Ok, we get it, that line might have been funny way back when we were 12, but truthfully, there really isn’t anything funny about a “running” toilet. Consider this:
- A leaky toilet will waste a great deal of water which will, of course, run up your utility bills.
- A leaky toilet has a greater chance of overflowing and causing a water leak
- If you have a septic system, a constant flow of water can flood the septic tank and cause the drain field to saturate and fail
Any or all of those items can result in a bad situation in a fairly short amount of time, so it behooves us all to check on a “running” toilet as soon as it begins to happen. Many times, the cause is nothing more serious than a part in the toilet tank not sitting correctly, other times, it has nothing to do with the parts in the tank at all. For this reason, we should all take a “running” toilet seriously. Luckily, there are a few simple things that you can check on the inside of your toilet’s tank which can help you avoid potential leaks and overflows (and potentially expensive septic system repairs).
Check the fill valve
The fill valve, or ballcock is designed to shut off the water flow to the tank once it has filled up. If water keeps flowing through the overflow tube, you may need to adjust the amount of water going into the tank.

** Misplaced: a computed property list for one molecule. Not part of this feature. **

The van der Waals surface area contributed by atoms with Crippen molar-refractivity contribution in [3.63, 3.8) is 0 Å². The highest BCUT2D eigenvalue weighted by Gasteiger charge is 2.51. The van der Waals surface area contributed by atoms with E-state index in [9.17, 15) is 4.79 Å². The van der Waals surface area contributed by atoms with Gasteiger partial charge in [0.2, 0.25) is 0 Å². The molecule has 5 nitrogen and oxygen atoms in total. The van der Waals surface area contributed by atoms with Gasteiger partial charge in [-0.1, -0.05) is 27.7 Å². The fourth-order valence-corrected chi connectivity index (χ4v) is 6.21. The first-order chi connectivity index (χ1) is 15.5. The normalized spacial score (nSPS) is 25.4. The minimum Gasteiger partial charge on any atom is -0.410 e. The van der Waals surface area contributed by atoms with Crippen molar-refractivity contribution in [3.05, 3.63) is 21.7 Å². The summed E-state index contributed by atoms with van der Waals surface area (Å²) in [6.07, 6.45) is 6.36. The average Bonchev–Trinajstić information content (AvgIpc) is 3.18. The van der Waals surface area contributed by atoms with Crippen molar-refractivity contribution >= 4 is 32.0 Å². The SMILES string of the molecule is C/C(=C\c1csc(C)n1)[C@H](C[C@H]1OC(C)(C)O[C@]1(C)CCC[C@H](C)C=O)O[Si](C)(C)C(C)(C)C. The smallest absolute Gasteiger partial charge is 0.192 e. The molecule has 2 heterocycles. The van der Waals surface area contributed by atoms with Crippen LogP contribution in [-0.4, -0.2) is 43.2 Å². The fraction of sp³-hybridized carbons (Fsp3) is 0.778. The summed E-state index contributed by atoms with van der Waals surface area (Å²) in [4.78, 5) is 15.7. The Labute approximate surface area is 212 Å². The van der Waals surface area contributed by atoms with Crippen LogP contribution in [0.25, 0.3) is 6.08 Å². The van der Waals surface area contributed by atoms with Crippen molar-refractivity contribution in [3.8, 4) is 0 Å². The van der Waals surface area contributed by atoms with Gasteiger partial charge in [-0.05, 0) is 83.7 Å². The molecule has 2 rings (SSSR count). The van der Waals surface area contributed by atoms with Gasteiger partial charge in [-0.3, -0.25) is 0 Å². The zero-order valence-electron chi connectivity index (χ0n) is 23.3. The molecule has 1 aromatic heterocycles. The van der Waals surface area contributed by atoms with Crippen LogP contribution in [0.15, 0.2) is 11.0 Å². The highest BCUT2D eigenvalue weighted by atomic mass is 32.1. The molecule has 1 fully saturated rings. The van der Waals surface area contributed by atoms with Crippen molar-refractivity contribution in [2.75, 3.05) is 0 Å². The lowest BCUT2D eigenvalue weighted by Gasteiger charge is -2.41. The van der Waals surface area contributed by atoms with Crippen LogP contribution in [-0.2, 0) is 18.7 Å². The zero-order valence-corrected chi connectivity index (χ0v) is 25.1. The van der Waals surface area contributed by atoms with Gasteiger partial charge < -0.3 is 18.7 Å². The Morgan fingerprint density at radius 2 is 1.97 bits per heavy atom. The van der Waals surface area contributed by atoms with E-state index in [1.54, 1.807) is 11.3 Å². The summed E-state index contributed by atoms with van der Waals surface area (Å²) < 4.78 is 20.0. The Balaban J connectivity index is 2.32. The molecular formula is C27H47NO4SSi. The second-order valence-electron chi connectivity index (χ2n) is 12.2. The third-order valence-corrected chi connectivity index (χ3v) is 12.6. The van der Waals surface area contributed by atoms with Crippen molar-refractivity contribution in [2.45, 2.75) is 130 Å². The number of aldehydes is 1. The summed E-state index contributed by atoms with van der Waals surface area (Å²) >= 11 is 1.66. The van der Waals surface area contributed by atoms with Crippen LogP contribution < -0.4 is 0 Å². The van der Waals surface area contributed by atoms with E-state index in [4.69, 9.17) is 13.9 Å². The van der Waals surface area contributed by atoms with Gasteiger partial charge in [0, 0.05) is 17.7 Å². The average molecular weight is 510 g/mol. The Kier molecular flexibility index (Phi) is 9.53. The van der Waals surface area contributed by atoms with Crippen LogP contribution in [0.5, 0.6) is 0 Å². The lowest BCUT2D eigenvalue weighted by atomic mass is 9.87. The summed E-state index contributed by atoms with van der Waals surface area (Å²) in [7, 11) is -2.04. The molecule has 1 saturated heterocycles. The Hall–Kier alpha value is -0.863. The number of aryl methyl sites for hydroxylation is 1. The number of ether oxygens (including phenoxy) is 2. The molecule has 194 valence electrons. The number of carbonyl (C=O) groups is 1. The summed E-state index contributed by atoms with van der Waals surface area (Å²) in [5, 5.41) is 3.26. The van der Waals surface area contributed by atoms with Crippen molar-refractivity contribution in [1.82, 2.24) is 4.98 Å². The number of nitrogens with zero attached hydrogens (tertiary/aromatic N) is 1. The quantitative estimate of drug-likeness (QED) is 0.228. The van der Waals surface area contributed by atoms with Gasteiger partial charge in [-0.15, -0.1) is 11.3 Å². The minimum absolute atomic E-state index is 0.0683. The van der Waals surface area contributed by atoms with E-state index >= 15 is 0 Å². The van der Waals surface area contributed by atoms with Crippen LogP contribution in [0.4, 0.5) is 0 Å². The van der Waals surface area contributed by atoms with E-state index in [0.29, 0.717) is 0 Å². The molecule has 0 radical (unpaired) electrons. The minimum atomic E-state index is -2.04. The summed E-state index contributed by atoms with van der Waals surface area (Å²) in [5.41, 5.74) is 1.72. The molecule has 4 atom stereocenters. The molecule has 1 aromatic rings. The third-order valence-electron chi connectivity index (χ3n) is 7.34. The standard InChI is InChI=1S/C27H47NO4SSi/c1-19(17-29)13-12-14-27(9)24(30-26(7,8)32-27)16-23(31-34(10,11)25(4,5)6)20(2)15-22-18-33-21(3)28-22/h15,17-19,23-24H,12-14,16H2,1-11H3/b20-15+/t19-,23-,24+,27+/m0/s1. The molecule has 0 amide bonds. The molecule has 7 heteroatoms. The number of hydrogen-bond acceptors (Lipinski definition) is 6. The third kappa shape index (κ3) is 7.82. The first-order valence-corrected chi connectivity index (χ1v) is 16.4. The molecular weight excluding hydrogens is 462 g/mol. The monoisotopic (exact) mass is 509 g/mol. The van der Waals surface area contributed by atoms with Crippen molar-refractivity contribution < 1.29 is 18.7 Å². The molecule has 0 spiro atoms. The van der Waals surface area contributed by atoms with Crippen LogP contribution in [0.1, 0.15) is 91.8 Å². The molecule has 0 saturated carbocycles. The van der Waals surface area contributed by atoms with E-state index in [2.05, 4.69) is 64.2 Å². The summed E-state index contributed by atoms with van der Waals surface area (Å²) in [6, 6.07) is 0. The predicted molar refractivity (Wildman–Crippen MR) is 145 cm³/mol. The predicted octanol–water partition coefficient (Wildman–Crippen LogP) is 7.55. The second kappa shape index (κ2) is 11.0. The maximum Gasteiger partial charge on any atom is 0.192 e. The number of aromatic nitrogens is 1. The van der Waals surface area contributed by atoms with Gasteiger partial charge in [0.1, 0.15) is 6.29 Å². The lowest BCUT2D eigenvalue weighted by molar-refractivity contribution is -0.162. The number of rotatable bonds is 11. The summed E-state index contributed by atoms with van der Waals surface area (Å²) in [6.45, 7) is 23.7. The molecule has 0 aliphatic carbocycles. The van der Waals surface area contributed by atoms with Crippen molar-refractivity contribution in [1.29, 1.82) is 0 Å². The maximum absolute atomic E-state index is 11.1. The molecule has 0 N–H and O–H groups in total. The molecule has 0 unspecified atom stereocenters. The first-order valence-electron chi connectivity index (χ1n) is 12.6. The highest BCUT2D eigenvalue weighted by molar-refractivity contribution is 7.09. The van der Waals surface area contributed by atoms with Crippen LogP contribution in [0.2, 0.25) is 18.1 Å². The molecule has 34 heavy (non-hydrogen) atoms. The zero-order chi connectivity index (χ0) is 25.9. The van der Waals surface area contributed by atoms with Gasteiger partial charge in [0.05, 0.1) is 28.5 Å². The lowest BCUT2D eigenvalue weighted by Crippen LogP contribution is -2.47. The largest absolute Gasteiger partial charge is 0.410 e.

Check the flapper
The flapper creates a seal around the flush valve, which is how water flows into the toilet bowl. Many times, when a toilet is “running”, it’s just a matter of the flapper not sitting correctly over the flush valve. Giving the toilet handle a quick “jiggle” is often times enough to correct the problem. Be sure to check that the flapper isn’t visibly worn or hardened, and that the chain hasn’t become tangled up or broken.
Check the flush valve and lever
The flush valve can also become damaged or corroded over time. Water can slowly leak into the toilet bowl and cause the tank to refill. The flush lever, which includes the handle and arm inside the tank, also needs to be in decent shape to avoid leaks. Be sure it’s not bent or broken.
Check the float
There is a plastic float which drops as the water level drains and rises as it fills up again. While the toilet is “running” gently pull that float up a bit to see if this stops the water flow. If the flow stops, simply adjusting the height of the float should solve the issue. If pulling the float to full height does NOT stop the flow, you may have to replace the entire valve.
Many folks are perfectly comfortable changing out fill valves and floats and flappers, so a quick trip down to the local home repair store will get you well on your way. If you are NOT comfortable with making that type of repair, or you can see nothing wrong with your toilet tank parts, give CrewPros a shout at 901.221.4033, and we will be happy to come on out and help you catch your “running” toilet.